Priced at $249 per person.
Full payment due at time of booking
This behind-the-scenes tour involves a lot of walking, and ascent and descent of flights of stairs and ladders. Guests who require a wheelchair will find some areas on this tour are not accessible. However, the public areas of the Midway are accessible.
BRIEF HISTORY OF THE USS MIDWAY
USS Midway, first of a three-ship class of 45,000-ton large aircraft carriers, was built at Newport News, Virginia, and commissioned in September 1945. Following shakedown, she began eight years' service with the Atlantic Fleet. In March 1946, Midway made an cruise to Arctic waters for experimental cold weather operations. The following year, her flight deck was the site of a at-sea test launching of an ex-German V-2 ballistic missile. Also in 1947, the carrier undertook the first of several Sixth Fleet tours in the Mediterranean sea. She also periodically deployed to North Atlantic waters, including participation in the NATO Operation "Mainbrace" in 1952. In October of that year, she was reclassified an attack aircraft carrier, changing her hull number from CVB-41 to CVA-41
Late in 1954, Midway left the Atlantic, steaming past the Cape of Good Hope to join the Seventh Fleet in the Far East. In September 1955, following this cruise, she entered the Puget Sound Naval Shipyard for the first of her two major modernizations. Recommissioned two years later, as the work neared completion, Midway now had an angled flight deck, enclosed bow, three steam catapults and other features that enabled her to better operate high-performance aircraft. She conducted a Seventh Fleet deployment in 1958 and was a regular visitor to Asiatic waters during the next eight years. Her 1965 Far Eastern tour included active participation in the then-expanding Vietnam War. From February 1966 until mid-1970, Midway was again in shipyard hands, receiving an extensive modernization that included installation of a greatly enlarged flight deck.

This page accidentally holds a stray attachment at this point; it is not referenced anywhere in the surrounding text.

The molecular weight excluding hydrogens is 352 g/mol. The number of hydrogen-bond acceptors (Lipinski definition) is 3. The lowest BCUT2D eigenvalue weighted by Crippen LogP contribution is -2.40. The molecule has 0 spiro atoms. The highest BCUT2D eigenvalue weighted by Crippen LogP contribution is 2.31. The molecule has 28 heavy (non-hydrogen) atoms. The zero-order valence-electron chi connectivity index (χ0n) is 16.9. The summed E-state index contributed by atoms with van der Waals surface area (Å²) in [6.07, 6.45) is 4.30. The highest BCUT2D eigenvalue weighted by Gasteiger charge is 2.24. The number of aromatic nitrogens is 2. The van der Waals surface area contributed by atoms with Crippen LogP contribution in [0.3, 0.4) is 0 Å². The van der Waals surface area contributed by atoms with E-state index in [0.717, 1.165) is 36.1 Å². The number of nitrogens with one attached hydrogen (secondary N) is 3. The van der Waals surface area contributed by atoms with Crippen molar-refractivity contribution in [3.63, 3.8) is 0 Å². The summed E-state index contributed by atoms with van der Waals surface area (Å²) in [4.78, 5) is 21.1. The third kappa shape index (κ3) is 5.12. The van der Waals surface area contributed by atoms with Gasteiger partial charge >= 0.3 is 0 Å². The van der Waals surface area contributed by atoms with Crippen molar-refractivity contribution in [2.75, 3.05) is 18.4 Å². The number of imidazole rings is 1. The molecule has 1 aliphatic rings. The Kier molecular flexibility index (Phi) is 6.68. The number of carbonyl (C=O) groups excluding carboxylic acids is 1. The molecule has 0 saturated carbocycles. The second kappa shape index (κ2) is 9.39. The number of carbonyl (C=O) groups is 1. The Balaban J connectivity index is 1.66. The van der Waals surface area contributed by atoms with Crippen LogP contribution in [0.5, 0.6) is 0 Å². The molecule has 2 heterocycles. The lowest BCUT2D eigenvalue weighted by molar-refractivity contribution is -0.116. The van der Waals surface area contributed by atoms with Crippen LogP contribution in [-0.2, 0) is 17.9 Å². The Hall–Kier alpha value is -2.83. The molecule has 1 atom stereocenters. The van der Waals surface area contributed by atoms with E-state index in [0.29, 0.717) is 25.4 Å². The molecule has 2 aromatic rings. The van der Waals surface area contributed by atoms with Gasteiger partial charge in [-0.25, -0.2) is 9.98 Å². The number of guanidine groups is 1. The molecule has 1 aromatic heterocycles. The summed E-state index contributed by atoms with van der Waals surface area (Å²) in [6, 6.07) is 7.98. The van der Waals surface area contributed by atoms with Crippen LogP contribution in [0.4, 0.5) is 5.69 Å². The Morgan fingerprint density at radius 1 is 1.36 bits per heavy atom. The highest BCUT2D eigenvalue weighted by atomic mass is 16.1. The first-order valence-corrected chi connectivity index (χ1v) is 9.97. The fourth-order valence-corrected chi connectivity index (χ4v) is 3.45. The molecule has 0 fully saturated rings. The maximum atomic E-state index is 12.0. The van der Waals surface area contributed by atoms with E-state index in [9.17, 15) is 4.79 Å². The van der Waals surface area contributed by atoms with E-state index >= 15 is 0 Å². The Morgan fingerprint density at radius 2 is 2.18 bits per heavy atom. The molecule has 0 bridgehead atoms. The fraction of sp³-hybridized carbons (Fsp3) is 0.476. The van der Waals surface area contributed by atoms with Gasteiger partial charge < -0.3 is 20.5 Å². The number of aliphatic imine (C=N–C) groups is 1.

Upon her return to commissioned service, Midway again took part in Southeast Asian conflict combat operations. In October 1973, she changed her home port to Yokosuka, Japan, allowing the Navy to maintain a greater carrier presence in the Far East than would have been possible from a U.S. base. During this time, she was active in the Western Pacific, Indian Ocean and Persian Gulf areas. The ship was redesignated CV-41 in June 1975 and received a major refit in 1986. In 1990-91, Midway participated in Operations "Desert Shield" and "Desert Storm", which contained and then reversed Iraqi aggression against Kuwait. After additional activity in the Philippines area and elsewhere in the Seventh Fleet area, the ship returned to the United States for the first time in some eighteen years. USS Midway was decommissioned in April 1992 and placed in the Reserve Fleet. Stricken from the Naval Vessel Register in March 1997, during 2003-2004 she was converted to a museum and is now a prominent attraction at San Diego, California.